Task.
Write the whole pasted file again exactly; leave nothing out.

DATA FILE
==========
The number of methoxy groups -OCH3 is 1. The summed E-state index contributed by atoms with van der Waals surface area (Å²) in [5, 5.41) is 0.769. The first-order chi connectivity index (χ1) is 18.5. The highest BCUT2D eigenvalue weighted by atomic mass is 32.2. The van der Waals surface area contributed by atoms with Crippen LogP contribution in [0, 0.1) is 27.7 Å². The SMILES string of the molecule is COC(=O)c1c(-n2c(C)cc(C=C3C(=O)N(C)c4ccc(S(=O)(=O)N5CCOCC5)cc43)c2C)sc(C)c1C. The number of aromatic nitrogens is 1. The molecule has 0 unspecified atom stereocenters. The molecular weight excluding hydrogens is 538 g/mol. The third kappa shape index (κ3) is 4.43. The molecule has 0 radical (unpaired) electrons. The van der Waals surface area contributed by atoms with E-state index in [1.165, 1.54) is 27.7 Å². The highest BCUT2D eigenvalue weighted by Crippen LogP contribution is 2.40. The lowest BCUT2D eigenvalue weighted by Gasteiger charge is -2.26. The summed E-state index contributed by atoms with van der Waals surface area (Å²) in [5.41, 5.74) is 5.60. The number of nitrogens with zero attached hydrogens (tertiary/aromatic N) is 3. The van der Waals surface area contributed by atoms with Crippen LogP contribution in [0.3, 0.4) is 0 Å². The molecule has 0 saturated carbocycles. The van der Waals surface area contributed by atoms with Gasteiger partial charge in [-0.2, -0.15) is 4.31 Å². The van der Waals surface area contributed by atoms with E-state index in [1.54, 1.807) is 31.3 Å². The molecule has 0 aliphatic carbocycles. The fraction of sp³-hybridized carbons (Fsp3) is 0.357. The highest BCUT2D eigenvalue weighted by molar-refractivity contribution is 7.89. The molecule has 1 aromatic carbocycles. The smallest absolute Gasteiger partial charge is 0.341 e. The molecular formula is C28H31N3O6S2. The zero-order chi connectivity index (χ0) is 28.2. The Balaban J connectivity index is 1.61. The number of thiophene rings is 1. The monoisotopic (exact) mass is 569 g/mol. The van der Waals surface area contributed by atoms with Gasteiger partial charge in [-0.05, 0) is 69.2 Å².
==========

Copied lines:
The number of methoxy groups -OCH3 is 1. The summed E-state index contributed by atoms with van der Waals surface area (Å²) in [5, 5.41) is 0.769. The first-order chi connectivity index (χ1) is 18.5. The highest BCUT2D eigenvalue weighted by atomic mass is 32.2. The van der Waals surface area contributed by atoms with Crippen LogP contribution in [0, 0.1) is 27.7 Å². The SMILES string of the molecule is COC(=O)c1c(-n2c(C)cc(C=C3C(=O)N(C)c4ccc(S(=O)(=O)N5CCOCC5)cc43)c2C)sc(C)c1C. The number of aromatic nitrogens is 1. The molecule has 0 unspecified atom stereocenters. The molecular weight excluding hydrogens is 538 g/mol. The third kappa shape index (κ3) is 4.43. The molecule has 0 radical (unpaired) electrons. The van der Waals surface area contributed by atoms with E-state index in [1.165, 1.54) is 27.7 Å². The highest BCUT2D eigenvalue weighted by Crippen LogP contribution is 2.40. The lowest BCUT2D eigenvalue weighted by Gasteiger charge is -2.26. The summed E-state index contributed by atoms with van der Waals surface area (Å²) in [5.41, 5.74) is 5.60. The number of nitrogens with zero attached hydrogens (tertiary/aromatic N) is 3. The van der Waals surface area contributed by atoms with Crippen LogP contribution in [0.3, 0.4) is 0 Å². The molecule has 0 saturated carbocycles. The van der Waals surface area contributed by atoms with Gasteiger partial charge in [-0.2, -0.15) is 4.31 Å². The van der Waals surface area contributed by atoms with E-state index in [1.54, 1.807) is 31.3 Å². The molecule has 0 aliphatic carbocycles. The fraction of sp³-hybridized carbons (Fsp3) is 0.357. The highest BCUT2D eigenvalue weighted by molar-refractivity contribution is 7.89. The molecule has 1 aromatic carbocycles. The smallest absolute Gasteiger partial charge is 0.341 e. The molecular formula is C28H31N3O6S2. The zero-order chi connectivity index (χ0) is 28.2. The Balaban J connectivity index is 1.61. The number of thiophene rings is 1. The monoisotopic (exact) mass is 569 g/mol. The van der Waals surface area contributed by atoms with Gasteiger partial charge in [-0.05, 0) is 69.2 Å².